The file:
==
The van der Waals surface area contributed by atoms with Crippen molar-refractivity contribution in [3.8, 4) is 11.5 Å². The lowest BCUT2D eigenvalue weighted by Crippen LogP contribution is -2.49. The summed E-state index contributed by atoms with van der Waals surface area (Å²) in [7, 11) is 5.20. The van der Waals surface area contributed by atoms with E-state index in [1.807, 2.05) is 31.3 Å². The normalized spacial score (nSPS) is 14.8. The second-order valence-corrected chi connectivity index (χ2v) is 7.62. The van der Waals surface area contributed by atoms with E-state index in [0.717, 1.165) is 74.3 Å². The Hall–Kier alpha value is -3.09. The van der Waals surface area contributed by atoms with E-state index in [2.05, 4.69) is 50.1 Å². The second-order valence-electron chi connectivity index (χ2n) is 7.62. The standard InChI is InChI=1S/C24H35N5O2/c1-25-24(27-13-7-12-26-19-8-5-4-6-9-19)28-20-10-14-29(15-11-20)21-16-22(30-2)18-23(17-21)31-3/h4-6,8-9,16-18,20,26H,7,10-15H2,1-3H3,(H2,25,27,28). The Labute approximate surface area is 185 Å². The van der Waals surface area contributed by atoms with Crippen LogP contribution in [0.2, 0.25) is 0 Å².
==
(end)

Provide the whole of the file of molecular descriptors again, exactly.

The van der Waals surface area contributed by atoms with Crippen molar-refractivity contribution in [3.8, 4) is 11.5 Å². The lowest BCUT2D eigenvalue weighted by Crippen LogP contribution is -2.49. The summed E-state index contributed by atoms with van der Waals surface area (Å²) in [7, 11) is 5.20. The van der Waals surface area contributed by atoms with E-state index in [1.807, 2.05) is 31.3 Å². The normalized spacial score (nSPS) is 14.8. The second-order valence-corrected chi connectivity index (χ2v) is 7.62. The van der Waals surface area contributed by atoms with E-state index in [0.717, 1.165) is 74.3 Å². The Hall–Kier alpha value is -3.09. The van der Waals surface area contributed by atoms with E-state index in [2.05, 4.69) is 50.1 Å². The second-order valence-electron chi connectivity index (χ2n) is 7.62. The standard InChI is InChI=1S/C24H35N5O2/c1-25-24(27-13-7-12-26-19-8-5-4-6-9-19)28-20-10-14-29(15-11-20)21-16-22(30-2)18-23(17-21)31-3/h4-6,8-9,16-18,20,26H,7,10-15H2,1-3H3,(H2,25,27,28). The Labute approximate surface area is 185 Å². The van der Waals surface area contributed by atoms with Crippen LogP contribution in [0.2, 0.25) is 0 Å².